In the macro, I think we need to focus on our queer elders and taking care of them. If it feels lonely when you’re a 20 or 30-something in the city, how does it feel when you’re 70-something and you can’t even get to the gay bar? So it’s important that our elders feel taken care of in some way, in more of a close-knit community. A lot of these folks don’t have family anymore because they may have been ostracized and some of their friends may have died in the 80s and 90s, so it’s important to take care of our elders. One of the urgent things that the gay community at large needs to focus on is transgender women of color and the crisis that is happening with housing, joblessness, and the murder rate. We need to help trans women of color be better acclimated into not only the LGBTQ community but also the community at large.
6. What advice do you have for LGBTQ youth?
Learn your history, pay attention to your elders, and take care of them, they’re all legendary so you have to respect that. You’re not the first person to discover booty shorts and glitter lipstick. That being said, live your life unabashedly if you can, live out in the open. I think that’s the most important thing and that’s the only thing that’s gonna get us full acceptance all over the world and in our families, just living your truth and being who you are 100% of the time.
7. What values would you like in an ideal partner?
Someone who’s proud of you, who wants to show you off and is in awe that they are your partner and vice versa like you should both be like, “I can’t believe I caught this person.” Someone who’s independent, responsible, honest, respectful.
8. Describe what being trans is like in 3-5 words
Magical, glorious, impossible, rewarding, scary.
9. Describe what the LGBTQ community is to someone who knows nothing about it.
It’s exactly like you but with fewer opportunities.
10. How do you feel about LGBTQ representation in media?
It’s lacking, but it’s way better than what it was five years ago. It’s few and far between, however, writers and studios are getting bolder, especially in television. Film has a long way to go, but in television, in 2017 alone, we’ve seen history-making moments with a lead trans woman of color. The first gender non conforming person with a role in Numbers. Shows like Transparent, though the lead is played by a cis man, the story is about a trans woman and I think is the one show that I know of that employs mostly people who have experience in the subject matter they’re trying to portray.
11. Fill in the Blank: Love is _______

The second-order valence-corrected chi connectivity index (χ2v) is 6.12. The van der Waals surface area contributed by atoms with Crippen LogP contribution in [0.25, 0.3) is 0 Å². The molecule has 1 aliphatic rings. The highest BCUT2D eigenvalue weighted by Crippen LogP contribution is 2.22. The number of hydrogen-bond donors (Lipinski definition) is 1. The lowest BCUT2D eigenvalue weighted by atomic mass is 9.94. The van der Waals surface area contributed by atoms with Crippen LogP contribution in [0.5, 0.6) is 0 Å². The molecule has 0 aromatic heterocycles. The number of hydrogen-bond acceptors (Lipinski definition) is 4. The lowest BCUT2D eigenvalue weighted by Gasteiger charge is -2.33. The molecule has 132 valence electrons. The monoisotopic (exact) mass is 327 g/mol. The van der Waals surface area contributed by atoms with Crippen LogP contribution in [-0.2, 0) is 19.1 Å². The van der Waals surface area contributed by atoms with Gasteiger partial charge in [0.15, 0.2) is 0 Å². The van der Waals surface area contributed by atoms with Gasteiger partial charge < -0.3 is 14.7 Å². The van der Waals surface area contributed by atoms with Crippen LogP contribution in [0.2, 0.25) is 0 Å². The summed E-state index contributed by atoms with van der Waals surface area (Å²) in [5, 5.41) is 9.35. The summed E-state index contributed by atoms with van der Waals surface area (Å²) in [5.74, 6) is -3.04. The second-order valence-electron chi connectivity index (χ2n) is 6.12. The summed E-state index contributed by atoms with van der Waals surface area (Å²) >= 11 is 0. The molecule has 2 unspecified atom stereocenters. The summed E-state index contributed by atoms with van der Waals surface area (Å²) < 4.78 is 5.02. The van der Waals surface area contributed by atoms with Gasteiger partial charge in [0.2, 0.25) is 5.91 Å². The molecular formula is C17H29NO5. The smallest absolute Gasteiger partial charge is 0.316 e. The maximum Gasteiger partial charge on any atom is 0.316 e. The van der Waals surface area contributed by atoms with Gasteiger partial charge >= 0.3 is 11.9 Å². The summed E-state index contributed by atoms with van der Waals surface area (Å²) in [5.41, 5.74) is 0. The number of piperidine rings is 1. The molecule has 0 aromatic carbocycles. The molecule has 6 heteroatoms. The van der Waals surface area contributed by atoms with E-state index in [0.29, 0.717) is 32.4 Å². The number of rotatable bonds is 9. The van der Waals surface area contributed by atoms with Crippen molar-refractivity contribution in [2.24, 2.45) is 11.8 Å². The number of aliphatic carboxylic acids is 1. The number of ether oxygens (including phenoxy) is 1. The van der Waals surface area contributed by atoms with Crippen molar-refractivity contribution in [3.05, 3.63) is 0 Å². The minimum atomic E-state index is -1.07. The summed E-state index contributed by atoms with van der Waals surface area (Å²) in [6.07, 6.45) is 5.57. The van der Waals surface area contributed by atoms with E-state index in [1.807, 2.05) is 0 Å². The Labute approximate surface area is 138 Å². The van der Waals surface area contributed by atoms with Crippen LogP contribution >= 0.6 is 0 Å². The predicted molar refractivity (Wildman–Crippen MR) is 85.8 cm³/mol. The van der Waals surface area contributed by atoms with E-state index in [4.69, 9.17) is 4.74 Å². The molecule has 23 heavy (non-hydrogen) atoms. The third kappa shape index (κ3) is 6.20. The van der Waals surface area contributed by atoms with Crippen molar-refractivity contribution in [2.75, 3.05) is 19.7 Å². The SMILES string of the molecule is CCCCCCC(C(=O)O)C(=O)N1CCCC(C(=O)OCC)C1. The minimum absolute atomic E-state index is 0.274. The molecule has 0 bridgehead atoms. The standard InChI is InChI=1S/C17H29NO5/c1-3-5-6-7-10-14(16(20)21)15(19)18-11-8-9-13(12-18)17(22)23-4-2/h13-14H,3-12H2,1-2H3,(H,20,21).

Just a feeling, not enough.
12. What’s your earliest memory that you felt you were different?
I remember expressing it when I was in second grade. I was in recess and I was talking with a friend named Gavin. I think what I saw in him, he was from Ireland so he seemed different to me and I connected with that. I basically expressed my transness to him but didn’t really have the words to say it, but he was supportive and understood what I was talking about. All I said was “I’m different,” but he knew.
13. What do you feel most insecure about?
I think I”m doing a great job of navigating body image as a woman that I wasn’t socialized with as a kid. But my body is one of the things that I have to constantly take note of.
14. What’s your biggest character flaw?
15. What is the title of the current chapter of your life?
16. What is a quality you find sexy?
17. Night in or night out?
Night in, definitely.
18. What song makes you feel the most confident when you need to feel better about yourself?
“Who Do U Love” by Deborah Cox
19. Do you think LGBTQ youth have it better? It gets better, does it get easier?
It’s definitely different and certain things are easier. Life is about overcoming hardships so as the generations progress we’ve overcome certain hardships. My grandmother would say that about me being African American, so I know I’ve been given certain gifts but I also know the challenges that are ahead of us. LGBTQ folks of the past and elders have paved a way and made it easier for youth to finish the race. We don’t know when it’s gonna finish, but they’ve made it easier.
20. What value/quality have you gained being a trans person? What has being trans given you?
Being able to read a situation and people in a room and know and constantly analyzing my surroundings and being aware.